An upcoming wildlife attraction in Sharjah promises to be an "unparalleled natural destination in the region".
Preparations are gathering pace for Sharjah Safari, which will be home to more than 120 species – including rare animals native to Africa, the rarest of which will be the black rhinoceros.
The safari, which will be the largest in the world outside Africa, will have more than 100,000 native and African trees, the most important of which are Acacia tortilis.
Officials at the Environment and Protected Areas Authority (EPAA) unveiled the logo for the eagerly awaited tourist spot at a press conference on Thursday.
Hana Al Suwaidi, chairwoman of the EPAA, said the sprawling park will be made up of 12 environments representing the terrain of Africa and will include a section for giraffes, 15 of which were released in the wild to adapt to the safari atmosphere, and an area for rhinos.
"With the approval of Sheikh Dr Sultan bin Muhammad Al Qasimi, Supreme Council member and Ruler of Sharjah, the Sharjah Safari project, set within the Albridi Reserve in Al Dhaid, was the most important event in the authority's extended journey," Ms Al Suwaidi said.
"Many years of work have gone into protecting the environment, preserving nature and ensuring the availability of resources for future generations, as national wealth and sustainable development.
"The Emirate of Sharjah and the UAE will soon have a tourist attraction and an unparalleled natural destination in the region. We look forward to Sharjah Safari contributing to preserving biodiversity and wildlife and highlighting the efforts of the emirate."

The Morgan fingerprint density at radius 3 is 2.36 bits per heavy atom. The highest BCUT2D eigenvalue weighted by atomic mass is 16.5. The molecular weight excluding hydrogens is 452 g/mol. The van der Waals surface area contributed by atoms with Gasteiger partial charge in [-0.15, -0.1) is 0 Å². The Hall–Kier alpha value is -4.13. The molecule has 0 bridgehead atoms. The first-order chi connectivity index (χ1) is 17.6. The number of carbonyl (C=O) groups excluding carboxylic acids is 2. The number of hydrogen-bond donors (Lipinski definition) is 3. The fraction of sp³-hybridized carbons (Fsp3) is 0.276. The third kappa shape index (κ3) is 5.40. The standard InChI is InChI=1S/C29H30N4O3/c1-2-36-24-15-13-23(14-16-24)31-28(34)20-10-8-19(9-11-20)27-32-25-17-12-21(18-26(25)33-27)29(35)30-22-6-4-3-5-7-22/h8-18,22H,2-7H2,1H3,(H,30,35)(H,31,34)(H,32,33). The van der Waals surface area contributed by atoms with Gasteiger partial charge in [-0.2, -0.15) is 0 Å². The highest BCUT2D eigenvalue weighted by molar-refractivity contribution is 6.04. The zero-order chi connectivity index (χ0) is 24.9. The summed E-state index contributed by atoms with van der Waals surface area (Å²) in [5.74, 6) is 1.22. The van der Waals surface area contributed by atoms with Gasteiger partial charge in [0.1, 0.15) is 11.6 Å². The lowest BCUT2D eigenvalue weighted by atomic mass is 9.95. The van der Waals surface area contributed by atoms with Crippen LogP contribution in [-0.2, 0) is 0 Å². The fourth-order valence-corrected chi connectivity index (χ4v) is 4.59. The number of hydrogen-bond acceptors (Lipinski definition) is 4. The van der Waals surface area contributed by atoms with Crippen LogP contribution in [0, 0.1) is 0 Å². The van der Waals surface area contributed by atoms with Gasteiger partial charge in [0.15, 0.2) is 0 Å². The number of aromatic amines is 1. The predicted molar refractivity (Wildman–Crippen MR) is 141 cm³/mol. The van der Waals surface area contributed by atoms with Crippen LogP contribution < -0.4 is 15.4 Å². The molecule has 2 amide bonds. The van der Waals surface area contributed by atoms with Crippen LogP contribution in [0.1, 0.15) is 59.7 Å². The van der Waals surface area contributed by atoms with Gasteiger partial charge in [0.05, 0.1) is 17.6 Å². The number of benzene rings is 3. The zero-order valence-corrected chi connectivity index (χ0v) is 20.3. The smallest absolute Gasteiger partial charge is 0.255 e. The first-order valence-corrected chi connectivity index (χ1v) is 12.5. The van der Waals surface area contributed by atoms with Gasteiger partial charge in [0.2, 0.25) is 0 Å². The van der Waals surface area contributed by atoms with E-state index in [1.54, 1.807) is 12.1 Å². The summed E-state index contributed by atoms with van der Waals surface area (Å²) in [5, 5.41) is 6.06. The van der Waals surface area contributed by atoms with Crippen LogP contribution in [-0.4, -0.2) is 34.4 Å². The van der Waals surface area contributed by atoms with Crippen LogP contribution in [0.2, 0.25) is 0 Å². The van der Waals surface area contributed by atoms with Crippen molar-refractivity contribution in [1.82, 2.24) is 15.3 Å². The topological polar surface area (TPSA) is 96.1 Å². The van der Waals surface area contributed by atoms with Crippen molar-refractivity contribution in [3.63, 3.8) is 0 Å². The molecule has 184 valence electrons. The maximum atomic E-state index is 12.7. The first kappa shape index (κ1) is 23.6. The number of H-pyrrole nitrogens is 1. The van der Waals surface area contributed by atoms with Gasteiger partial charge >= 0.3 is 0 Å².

The Sharjah Safari logo features four animals; an elephant, a giraffe, a lion and a rhinoceros.
Safari already making its mark
An opening date for the safari is still to be confirmed but it is already carrying out crucial conservation work.
In August, the birth of a southern white rhino on site was announced, giving new hope for a species that has faced the threat of extinction for more than a century.
The baby rhino was the result of a breeding programme, supported by the UN, that focuses on African native species.
The southern white rhino is primarily found in South Africa and continues to be in peril from poachers.
First thought to be extinct as far back as 1895, the species is making something of a comeback, with its population now estimated to be in excess of 20,000.
“There were many challenges in breeding this species. They are used to living in open landscape space in the savannahs,” Ms Al Suwaidi said at the time.
“They prefer humid environments because their skin is very dry. It was a big challenge to create the adequate environment and breed it here in Sharjah.
“Thankfully, the species found themselves in a safe environment in the safari and the breeding worked."